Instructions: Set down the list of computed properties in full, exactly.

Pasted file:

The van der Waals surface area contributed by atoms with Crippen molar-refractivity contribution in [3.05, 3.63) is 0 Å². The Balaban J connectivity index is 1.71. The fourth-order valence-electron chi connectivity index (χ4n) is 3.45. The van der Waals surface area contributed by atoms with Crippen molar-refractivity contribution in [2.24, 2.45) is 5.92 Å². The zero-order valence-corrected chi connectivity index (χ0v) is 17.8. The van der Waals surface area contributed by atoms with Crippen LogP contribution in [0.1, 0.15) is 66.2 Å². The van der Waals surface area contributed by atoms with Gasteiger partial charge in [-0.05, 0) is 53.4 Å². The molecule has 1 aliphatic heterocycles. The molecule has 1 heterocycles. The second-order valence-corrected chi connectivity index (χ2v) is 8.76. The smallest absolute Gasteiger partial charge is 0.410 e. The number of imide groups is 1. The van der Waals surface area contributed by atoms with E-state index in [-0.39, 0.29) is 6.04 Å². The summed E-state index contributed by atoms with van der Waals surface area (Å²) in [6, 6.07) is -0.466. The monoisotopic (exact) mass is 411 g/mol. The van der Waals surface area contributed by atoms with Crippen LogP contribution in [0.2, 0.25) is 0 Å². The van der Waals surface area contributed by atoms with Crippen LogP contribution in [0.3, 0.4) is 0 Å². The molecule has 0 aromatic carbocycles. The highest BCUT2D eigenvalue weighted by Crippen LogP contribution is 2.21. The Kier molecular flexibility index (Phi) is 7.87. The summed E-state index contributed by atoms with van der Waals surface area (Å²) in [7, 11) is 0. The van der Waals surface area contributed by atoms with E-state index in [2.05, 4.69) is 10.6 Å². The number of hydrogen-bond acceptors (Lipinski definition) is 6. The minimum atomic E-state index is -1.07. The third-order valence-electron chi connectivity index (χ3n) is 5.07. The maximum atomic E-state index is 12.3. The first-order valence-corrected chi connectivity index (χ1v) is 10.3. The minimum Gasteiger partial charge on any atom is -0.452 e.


The van der Waals surface area contributed by atoms with Crippen molar-refractivity contribution in [3.05, 3.63) is 0 Å². The Balaban J connectivity index is 1.71. The fourth-order valence-electron chi connectivity index (χ4n) is 3.45. The van der Waals surface area contributed by atoms with Crippen molar-refractivity contribution in [2.24, 2.45) is 5.92 Å². The zero-order valence-corrected chi connectivity index (χ0v) is 17.8. The van der Waals surface area contributed by atoms with Crippen LogP contribution in [0.1, 0.15) is 66.2 Å². The van der Waals surface area contributed by atoms with Gasteiger partial charge in [-0.05, 0) is 53.4 Å². The molecule has 1 aliphatic heterocycles. The molecule has 1 heterocycles. The second-order valence-corrected chi connectivity index (χ2v) is 8.76. The smallest absolute Gasteiger partial charge is 0.410 e. The number of imide groups is 1. The van der Waals surface area contributed by atoms with E-state index in [-0.39, 0.29) is 6.04 Å². The summed E-state index contributed by atoms with van der Waals surface area (Å²) in [6, 6.07) is -0.466. The monoisotopic (exact) mass is 411 g/mol. The van der Waals surface area contributed by atoms with Crippen LogP contribution in [0.2, 0.25) is 0 Å². The van der Waals surface area contributed by atoms with Crippen LogP contribution in [0.3, 0.4) is 0 Å². The molecule has 0 aromatic carbocycles. The highest BCUT2D eigenvalue weighted by Crippen LogP contribution is 2.21. The Kier molecular flexibility index (Phi) is 7.87. The summed E-state index contributed by atoms with van der Waals surface area (Å²) in [7, 11) is 0. The van der Waals surface area contributed by atoms with E-state index in [2.05, 4.69) is 10.6 Å². The number of hydrogen-bond acceptors (Lipinski definition) is 6. The minimum atomic E-state index is -1.07. The third-order valence-electron chi connectivity index (χ3n) is 5.07. The maximum atomic E-state index is 12.3. The first-order valence-corrected chi connectivity index (χ1v) is 10.3. The minimum Gasteiger partial charge on any atom is -0.452 e.